Directors noted that monetary policy will continue to support the authorities' objective of price stability. Most Directors emphasized that the fixed exchange rate peg to the U.S. dollar continues to serve Jordan well and that competitiveness is adequate, as evidenced by the strong export performance. Some Directors considered that the authorities should continue building up the necessary institutional capacity to conduct an independent monetary policy.

Directors welcomed the generally positive conclusions of the Financial Sector Stability Assessment. They noted that, although the level of nonperforming loans is high, the banking system is basically sound. Following its recent strengthening, the regulatory and supervisory framework generally observes international standards and codes in banking, payments systems, securities, and insurance. Directors urged the authorities to deal swiftly with the few remaining undercapitalized banks on the basis of agreed time-bound restructuring plans. Directors looked forward to the timely approval of the anti-money laundering law.

Directors commended the authorities for progress in structural reforms, including trade liberalization. They noted that the recently completed reforms of the military and the civil service pension systems will strengthen fiscal consolidation over the medium and long term. The integration of the sales and income tax departments into a unified revenue department will also contribute by strengthening tax collections and enforcement. Directors welcomed the sale of the Arab Potash Company and the recent launch of the privatization of the electricity sector, which will help modernize the sector and attract private sector investment.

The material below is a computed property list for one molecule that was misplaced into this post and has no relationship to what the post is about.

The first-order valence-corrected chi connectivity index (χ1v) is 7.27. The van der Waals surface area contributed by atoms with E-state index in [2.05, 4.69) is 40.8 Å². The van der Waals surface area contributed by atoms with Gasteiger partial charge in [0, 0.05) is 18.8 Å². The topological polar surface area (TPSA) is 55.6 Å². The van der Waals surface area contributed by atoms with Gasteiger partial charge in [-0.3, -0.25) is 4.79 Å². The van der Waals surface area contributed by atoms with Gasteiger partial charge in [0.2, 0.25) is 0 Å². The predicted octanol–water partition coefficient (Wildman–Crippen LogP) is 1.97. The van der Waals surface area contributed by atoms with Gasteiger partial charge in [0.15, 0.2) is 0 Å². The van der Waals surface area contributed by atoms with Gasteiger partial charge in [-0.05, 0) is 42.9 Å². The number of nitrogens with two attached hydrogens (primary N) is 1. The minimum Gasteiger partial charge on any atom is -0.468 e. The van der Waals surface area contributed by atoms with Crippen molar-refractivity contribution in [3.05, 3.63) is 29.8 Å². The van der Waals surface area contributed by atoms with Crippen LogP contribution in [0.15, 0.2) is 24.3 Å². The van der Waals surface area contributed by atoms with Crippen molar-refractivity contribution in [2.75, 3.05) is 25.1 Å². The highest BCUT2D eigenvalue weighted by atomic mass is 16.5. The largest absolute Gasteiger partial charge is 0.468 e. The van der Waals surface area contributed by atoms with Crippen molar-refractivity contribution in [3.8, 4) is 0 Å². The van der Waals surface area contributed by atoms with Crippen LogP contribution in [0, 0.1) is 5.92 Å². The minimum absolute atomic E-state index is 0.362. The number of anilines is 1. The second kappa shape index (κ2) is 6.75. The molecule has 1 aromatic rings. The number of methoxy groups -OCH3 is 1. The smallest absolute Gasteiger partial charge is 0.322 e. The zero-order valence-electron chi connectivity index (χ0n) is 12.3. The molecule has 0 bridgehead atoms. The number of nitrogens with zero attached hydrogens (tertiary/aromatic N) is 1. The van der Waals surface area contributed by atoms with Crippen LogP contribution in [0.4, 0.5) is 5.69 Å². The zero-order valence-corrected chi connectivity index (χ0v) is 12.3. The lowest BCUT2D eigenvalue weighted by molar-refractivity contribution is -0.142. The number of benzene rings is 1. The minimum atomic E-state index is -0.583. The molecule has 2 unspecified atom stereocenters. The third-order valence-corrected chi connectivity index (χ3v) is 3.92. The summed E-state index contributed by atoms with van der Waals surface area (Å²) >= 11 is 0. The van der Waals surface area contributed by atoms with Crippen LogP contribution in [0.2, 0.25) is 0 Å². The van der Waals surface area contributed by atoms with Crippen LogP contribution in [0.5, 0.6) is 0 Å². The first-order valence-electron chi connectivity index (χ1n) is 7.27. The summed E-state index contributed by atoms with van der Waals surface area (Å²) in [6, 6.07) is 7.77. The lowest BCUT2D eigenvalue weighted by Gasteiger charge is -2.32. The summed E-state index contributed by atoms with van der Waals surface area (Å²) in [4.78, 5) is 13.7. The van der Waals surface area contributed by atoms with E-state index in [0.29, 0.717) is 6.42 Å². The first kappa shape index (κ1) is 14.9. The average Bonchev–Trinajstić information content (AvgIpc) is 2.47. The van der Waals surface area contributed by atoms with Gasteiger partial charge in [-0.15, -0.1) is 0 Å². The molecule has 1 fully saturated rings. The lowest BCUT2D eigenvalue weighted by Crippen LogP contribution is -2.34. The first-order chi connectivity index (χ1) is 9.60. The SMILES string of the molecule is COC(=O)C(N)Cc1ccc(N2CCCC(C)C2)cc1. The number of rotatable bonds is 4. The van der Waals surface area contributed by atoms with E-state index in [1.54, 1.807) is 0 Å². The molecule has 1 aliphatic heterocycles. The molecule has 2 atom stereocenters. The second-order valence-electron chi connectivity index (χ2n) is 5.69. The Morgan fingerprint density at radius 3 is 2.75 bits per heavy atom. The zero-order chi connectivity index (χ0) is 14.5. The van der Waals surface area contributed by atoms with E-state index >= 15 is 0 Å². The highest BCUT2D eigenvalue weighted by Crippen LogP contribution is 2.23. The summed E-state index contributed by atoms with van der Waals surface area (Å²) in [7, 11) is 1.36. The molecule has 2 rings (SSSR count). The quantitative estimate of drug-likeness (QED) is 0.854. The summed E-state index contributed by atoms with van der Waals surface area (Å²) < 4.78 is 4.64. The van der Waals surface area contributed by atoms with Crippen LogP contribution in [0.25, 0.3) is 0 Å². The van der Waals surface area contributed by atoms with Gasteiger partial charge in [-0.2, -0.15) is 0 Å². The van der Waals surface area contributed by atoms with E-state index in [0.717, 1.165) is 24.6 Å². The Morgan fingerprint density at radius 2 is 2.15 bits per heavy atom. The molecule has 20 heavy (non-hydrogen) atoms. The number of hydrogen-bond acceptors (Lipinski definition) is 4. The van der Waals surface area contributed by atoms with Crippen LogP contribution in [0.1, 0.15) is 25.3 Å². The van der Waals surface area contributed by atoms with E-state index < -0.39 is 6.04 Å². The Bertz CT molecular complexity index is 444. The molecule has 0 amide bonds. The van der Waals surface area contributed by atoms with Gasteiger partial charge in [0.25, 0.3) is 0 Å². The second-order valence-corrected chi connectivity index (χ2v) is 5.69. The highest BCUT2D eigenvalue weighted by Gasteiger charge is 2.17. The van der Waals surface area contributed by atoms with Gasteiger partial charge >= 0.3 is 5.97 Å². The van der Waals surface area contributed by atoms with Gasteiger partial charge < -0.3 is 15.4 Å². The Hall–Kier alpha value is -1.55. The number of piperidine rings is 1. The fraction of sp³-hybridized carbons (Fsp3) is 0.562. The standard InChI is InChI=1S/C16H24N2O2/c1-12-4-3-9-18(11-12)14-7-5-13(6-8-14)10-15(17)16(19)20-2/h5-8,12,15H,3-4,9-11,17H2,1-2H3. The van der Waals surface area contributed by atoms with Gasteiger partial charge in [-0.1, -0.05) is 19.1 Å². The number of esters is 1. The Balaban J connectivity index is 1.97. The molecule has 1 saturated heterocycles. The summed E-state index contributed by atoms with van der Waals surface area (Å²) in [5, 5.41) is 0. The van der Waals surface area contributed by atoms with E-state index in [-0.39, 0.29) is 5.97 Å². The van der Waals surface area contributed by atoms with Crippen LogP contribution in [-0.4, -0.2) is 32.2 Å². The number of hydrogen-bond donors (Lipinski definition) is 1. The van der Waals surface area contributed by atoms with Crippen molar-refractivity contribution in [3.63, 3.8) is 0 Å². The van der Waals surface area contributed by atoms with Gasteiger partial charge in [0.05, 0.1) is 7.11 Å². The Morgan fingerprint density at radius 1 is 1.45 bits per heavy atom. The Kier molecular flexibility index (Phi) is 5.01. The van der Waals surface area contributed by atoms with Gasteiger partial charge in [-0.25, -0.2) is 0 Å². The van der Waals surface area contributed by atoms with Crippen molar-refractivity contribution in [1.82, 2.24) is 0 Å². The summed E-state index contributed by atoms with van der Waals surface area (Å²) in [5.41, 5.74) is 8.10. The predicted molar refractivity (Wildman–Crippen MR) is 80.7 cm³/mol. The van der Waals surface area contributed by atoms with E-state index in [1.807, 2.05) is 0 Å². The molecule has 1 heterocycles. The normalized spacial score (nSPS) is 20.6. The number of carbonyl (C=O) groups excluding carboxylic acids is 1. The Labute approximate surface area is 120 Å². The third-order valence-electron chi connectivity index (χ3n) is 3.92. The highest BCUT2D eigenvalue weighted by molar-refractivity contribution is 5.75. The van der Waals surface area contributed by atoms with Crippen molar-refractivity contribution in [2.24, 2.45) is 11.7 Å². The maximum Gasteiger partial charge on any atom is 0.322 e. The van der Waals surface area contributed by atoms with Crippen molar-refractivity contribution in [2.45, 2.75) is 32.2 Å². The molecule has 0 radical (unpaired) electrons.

Directors welcomed the substantial progress that the authorities have made in strengthening the statistical system with a view to subscribing to the Fund's Special Data Dissemination Standard. They urged them to continue in their efforts to improve the quality of their statistical databases, including in the areas of balance of payments statistics and the international reserves template.


Jordan: Selected Economic Indicators


 

2000

2001

2002

2003

2004

       

Prel. Est.

Staff Proj.


Real Sector

Changes in percent

Real GDP

4.1

4.2

5.0

3.2

5.0

CPI (period average)

0.7

1.8

1.8

2.3

3.0

Unemployment rate (in percent)

13.7

14.7

15.3

13.9

...

Gross national saving (in percent of GDP)

22.9

22.2

27.0

33.3

28.8

Gross capital formation (in percent of GDP)

22.2

22.2

22.5

22.3

23.5

Public Finance

In percent of GDP

Central government revenue and grants

30.1

30.5

30.2

35.9

32.3

Of which: grants

4.2

4.3

5.2

12.1

8.7

Central government expenditure and net lending 1/

34.8

34.2

35.2

37.0

36.2

Central government overall fiscal balance

-4.7

-3.7

-5.0

-1.1

-3.9

Net public debt 2/

100.0

97.0

100.5

101.5

93.0

Money and Credit

Changes in percent; unless otherwise indicated

Reserve Money

7.1

3.3

7.0

20.7

8.9

Broad Money

10.2

5.8

7.0

12.4

8.5

Credit to the private sector

4.5

11.5

3.2

3.5

12.0

Interest rate on CBJ 3-month certificate of deposits

6.0

3.9

3.0

2.1

...

Balance of Payments

Merchandise exports

3.7

20.8

20.8

8.2

8.3

Merchandise imports

23.7

5.6

3.5

10.8

9.7

Current account balance (in percent of GDP)

0.7

0.0

4.5

11.1

5.3

Gross usable international reserves

(In millions of U.S. dollars)

2,742

2,565

3,474

4,745

4,700

(In months of import cover)

6.4

6.0

7.8

9.7

9.0

Exchange Rates

U.S. dollar per Jordanian dinar (end-period)

1.4

1.4

1.4

1.4

...

Real effective exchange rate (end-period) 3/

2.9

6.6

-7.3

-8.3

...


Sources: Jordanian authorities; and IMF Staff estimates and projections.

1/ Includes spending in non-treasury accounts and from privatization proceeds.

2/ Includes government-guaranteed external debt. Domestic debt is net of government deposits with the banking system, and external debt excludes collateralized Brady bonds.

3/ A positive number indicates an appreciation of the real effective exchange rate.


1 Under Article IV of the IMF's Articles of Agreement, the IMF holds bilateral discussions with members, usually every year. A staff team visits the country, collects economic and financial information, and discusses with officials the country's economic developments and policies. On return to headquarters, the staff prepares a report, which forms the basis for discussion by the Executive Board. At the conclusion of the discussion, the Managing Director, as Chairman of the Board, summarizes the views of Executive Directors, and this summary is transmitted to the country's authorities.